Our proposal is to build under the north plaza with new gallery spaces daylit with walkable skylights above. We propose to open the main entrance stairs off Georgia and create a public thoroughfare through the Rotunda to Robson. This will increase the public’s use and engagement of the building without entering the collection . To offset the loss of this important main floor gallery area we would build a new glass gallery with 3 floors on Robson connecting back into the existing gallery floors. This new gallery would add a restaurant and gallery store on Robson to increase use of these important amenities. It would also provide the much need larger flexible galleries necessary for traveling shows and the existing collection.
Phase 4: Vancouver Art Gallery Stanley Park, Blowdown Gallery
The Blowdown Gallery at Stanley Park will house sculptures and photography. The proposed gallery is situated below the East Lawn of Stanley Park.
Although it is considered contentious to build a major new building in Stanley Park, we believe that we should all ask the question: why? The proposed site is comprised of cultivated lawn, not virgin forest, and is a largely un-programmed area of the park. A landscape-conscious gallery here has the potential to engage with existing public pathways and programming, and add value to the Park as a whole.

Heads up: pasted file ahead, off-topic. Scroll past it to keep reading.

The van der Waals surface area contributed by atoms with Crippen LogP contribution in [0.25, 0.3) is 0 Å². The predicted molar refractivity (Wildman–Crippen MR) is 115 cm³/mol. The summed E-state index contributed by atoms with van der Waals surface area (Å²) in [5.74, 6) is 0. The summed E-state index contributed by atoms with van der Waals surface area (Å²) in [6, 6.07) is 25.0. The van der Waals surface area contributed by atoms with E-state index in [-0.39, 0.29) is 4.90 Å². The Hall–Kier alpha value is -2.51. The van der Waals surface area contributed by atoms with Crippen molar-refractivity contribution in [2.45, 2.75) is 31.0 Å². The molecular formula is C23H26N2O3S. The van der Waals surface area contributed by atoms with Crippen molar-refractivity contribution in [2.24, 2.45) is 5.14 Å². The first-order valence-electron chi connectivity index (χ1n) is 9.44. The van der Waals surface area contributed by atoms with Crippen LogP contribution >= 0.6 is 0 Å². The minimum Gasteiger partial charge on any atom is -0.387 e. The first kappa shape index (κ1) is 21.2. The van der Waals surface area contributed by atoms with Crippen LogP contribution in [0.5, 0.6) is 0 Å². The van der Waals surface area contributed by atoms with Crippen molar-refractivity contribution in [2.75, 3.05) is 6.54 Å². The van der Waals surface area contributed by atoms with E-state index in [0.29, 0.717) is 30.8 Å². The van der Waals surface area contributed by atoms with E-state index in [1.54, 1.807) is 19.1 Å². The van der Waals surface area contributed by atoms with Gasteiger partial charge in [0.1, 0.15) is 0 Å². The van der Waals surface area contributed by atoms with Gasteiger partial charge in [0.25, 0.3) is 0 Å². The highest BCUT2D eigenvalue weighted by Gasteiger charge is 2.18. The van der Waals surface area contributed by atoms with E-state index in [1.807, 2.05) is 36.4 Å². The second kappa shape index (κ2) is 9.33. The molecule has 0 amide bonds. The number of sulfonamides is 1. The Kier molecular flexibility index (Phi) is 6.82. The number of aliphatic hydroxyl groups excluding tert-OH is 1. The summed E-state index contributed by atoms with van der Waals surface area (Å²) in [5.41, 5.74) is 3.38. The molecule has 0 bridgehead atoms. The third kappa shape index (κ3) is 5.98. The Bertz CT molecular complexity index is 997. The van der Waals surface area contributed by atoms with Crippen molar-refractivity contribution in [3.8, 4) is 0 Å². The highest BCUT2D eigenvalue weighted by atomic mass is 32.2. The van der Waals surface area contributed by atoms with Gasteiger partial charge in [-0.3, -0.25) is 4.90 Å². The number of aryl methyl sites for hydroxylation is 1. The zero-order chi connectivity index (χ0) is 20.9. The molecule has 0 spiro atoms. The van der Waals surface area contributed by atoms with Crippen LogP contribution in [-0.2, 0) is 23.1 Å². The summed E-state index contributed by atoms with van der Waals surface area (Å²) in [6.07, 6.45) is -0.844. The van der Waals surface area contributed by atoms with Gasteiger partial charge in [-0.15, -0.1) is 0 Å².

The proposed design for the Blowdown Gallery utilizes the natural topography and the repeated history of major storms to sculpt the earth into a seemingly randomized geometry, reminiscent of criss-crossed fallen trees. By embedding the Gallery into the earth with sunken courtyards and landscaping across the roofed areas, the building not only brings daylight into the interior gallery spaces, but also disappears from above, preserving views through the park, to the North Shore mountains and to the City skyline.
To create an experience unique to Vancouver, the structure of the gallery would be comprised of trees uprooted by major area storms and rain gardens would illustrate the movement of water and emphasize contemporary sculptures. We have shown ramps down into the gallery’s that are paired with water stairs that feed into courtyard ponds for the display of sculpture.
The result is a mixing of galleries for photography and large works with indoor and outdoor sculpture galleries.